Knowing Your Own Darkness

Knowing your own darkness
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“Knowing your own darkness is the best method for dealing with the darkness of other people.” – Carl Jung

Carl Gustav Jung (1875 – 1961) was a Swiss psychiatrist and psychotherapist known as the father of analytical psychology. He is best known for his studies of the human psyche, dream analysis, archetypes, and the collective unconscious but he was also influential in other fields like philosophy, anthropology, and literature.

When he was 12, a classmate pushed him so hard to the ground that he lost consciousness. Ever since the encounter, he started fainting anytime he was supposed to go to school. It led his parents and doctors to believe that he might have epilepsy. He got over it eventually and developed a renewed focus on academics when he overheard his father lamenting that his son would never be able to live a normal life as an adult. It was his first encounter with neurosis.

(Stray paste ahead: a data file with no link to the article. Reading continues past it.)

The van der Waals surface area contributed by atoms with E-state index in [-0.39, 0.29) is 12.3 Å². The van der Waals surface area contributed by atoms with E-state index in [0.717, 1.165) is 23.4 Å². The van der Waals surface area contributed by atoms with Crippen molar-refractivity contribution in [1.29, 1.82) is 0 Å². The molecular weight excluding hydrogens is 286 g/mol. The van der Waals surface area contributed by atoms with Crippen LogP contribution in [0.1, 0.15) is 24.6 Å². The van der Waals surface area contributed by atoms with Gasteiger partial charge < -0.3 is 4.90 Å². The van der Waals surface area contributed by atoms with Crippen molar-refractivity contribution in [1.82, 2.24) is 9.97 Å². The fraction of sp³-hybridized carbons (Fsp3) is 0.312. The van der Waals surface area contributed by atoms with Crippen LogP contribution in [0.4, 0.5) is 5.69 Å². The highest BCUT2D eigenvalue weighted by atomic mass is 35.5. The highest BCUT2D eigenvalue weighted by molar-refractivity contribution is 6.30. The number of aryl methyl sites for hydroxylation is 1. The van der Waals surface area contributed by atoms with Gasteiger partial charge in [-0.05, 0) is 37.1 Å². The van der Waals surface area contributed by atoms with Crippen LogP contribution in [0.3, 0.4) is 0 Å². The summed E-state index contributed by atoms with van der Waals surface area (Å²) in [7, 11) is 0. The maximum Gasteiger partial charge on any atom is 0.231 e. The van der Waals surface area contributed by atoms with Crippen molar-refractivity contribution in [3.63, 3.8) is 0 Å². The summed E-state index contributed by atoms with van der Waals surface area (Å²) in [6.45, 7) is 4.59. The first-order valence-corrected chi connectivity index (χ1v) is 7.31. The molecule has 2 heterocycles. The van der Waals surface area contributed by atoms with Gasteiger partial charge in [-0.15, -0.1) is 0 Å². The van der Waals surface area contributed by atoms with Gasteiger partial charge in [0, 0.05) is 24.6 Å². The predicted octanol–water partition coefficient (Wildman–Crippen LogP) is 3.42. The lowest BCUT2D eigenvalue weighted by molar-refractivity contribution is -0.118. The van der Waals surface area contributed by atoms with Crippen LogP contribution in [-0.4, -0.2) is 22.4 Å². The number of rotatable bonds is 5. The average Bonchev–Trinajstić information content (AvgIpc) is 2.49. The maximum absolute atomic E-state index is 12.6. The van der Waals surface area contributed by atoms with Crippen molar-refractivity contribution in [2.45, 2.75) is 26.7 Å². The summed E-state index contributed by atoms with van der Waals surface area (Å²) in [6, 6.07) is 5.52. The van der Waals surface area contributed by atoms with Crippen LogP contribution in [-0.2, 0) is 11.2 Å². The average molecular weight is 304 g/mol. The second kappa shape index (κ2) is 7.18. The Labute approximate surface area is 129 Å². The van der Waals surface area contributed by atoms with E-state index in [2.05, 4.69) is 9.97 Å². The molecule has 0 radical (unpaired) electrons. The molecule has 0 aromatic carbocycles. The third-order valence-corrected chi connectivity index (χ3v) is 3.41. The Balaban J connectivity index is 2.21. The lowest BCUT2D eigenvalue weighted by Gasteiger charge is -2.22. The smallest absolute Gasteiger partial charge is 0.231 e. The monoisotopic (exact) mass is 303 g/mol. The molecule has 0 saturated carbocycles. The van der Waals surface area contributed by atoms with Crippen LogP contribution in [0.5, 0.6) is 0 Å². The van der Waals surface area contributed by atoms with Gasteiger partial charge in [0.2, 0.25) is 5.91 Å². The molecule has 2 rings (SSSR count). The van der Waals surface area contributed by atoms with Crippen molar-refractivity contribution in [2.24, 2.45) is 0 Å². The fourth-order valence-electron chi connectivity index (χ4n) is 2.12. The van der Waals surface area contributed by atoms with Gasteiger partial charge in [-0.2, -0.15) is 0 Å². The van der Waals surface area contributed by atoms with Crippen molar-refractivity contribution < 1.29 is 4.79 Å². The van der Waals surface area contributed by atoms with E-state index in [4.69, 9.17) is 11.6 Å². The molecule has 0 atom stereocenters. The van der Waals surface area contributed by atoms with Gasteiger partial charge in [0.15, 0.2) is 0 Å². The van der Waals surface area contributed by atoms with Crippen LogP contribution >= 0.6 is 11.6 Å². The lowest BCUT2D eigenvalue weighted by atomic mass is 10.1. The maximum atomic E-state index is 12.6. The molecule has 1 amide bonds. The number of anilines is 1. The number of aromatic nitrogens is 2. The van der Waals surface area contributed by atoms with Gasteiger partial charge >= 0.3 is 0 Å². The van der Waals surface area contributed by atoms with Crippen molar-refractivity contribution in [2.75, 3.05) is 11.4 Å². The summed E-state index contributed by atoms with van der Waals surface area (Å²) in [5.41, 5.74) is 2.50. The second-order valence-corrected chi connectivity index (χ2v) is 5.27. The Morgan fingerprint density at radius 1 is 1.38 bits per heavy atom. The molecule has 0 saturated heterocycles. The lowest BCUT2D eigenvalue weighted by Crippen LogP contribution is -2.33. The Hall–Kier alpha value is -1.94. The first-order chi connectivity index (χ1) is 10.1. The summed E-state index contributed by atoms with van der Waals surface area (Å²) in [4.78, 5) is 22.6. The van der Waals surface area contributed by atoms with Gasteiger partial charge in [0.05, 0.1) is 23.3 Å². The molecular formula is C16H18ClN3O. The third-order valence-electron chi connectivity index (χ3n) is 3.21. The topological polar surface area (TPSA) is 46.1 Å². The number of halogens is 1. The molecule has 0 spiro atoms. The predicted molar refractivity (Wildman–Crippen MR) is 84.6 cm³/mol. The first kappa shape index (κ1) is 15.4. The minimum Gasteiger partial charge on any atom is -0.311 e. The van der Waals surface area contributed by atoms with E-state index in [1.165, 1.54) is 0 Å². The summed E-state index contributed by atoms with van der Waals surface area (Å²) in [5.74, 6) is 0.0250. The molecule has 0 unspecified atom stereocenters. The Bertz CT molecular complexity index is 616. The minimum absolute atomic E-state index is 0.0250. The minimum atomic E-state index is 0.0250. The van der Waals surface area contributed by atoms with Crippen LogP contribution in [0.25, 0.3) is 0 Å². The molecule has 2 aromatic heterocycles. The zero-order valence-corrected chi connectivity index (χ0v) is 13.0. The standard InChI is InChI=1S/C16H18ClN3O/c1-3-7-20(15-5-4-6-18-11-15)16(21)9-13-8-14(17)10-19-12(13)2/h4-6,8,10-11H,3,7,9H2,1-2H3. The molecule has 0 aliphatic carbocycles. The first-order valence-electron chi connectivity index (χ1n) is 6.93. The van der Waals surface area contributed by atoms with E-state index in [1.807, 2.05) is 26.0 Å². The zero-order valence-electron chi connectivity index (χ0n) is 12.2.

Fascinated with medicine and spirituality, he made a career move from medicine to psychiatry. As a psychiatrist he used his personal experiences as inspiration in his study of the human psyche, which resulted to his identification of major archetypes and psychological types.

In the later years, he developed a profound interest in the subconscious mind and used his own experiences again for study. He devoted himself to exploring his own thoughts by recording them in a previously unpublished book called “The Red Book.” He worked on it for 15 years and was finally published in 2009, years after his death. In the epilogue it says: “To the superficial observer, it will appear like madness.”

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